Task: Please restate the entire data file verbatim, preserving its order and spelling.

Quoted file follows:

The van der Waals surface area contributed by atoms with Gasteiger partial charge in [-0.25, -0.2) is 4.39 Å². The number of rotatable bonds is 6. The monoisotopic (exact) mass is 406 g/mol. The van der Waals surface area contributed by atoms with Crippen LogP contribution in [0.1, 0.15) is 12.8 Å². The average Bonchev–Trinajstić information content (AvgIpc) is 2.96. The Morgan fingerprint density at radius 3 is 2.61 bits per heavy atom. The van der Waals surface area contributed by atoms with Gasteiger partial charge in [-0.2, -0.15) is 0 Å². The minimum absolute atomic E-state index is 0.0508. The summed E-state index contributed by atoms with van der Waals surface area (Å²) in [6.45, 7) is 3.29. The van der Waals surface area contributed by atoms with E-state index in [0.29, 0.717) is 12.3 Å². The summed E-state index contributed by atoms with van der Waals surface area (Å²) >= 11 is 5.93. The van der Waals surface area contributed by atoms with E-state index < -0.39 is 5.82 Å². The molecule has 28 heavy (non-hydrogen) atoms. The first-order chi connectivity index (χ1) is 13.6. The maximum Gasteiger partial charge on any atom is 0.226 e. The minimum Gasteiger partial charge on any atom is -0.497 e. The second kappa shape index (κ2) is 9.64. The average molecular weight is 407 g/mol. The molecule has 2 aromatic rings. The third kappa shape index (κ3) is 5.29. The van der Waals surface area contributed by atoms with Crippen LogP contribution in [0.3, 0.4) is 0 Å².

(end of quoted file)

The van der Waals surface area contributed by atoms with Gasteiger partial charge in [-0.25, -0.2) is 4.39 Å². The number of rotatable bonds is 6. The monoisotopic (exact) mass is 406 g/mol. The van der Waals surface area contributed by atoms with Crippen LogP contribution in [0.1, 0.15) is 12.8 Å². The average Bonchev–Trinajstić information content (AvgIpc) is 2.96. The Morgan fingerprint density at radius 3 is 2.61 bits per heavy atom. The van der Waals surface area contributed by atoms with Gasteiger partial charge in [-0.2, -0.15) is 0 Å². The minimum absolute atomic E-state index is 0.0508. The summed E-state index contributed by atoms with van der Waals surface area (Å²) in [6.45, 7) is 3.29. The van der Waals surface area contributed by atoms with E-state index in [0.29, 0.717) is 12.3 Å². The summed E-state index contributed by atoms with van der Waals surface area (Å²) >= 11 is 5.93. The van der Waals surface area contributed by atoms with E-state index < -0.39 is 5.82 Å². The molecule has 28 heavy (non-hydrogen) atoms. The first-order chi connectivity index (χ1) is 13.6. The maximum Gasteiger partial charge on any atom is 0.226 e. The minimum Gasteiger partial charge on any atom is -0.497 e. The second kappa shape index (κ2) is 9.64. The average molecular weight is 407 g/mol. The molecule has 2 aromatic rings. The third kappa shape index (κ3) is 5.29. The van der Waals surface area contributed by atoms with Crippen LogP contribution in [0.3, 0.4) is 0 Å².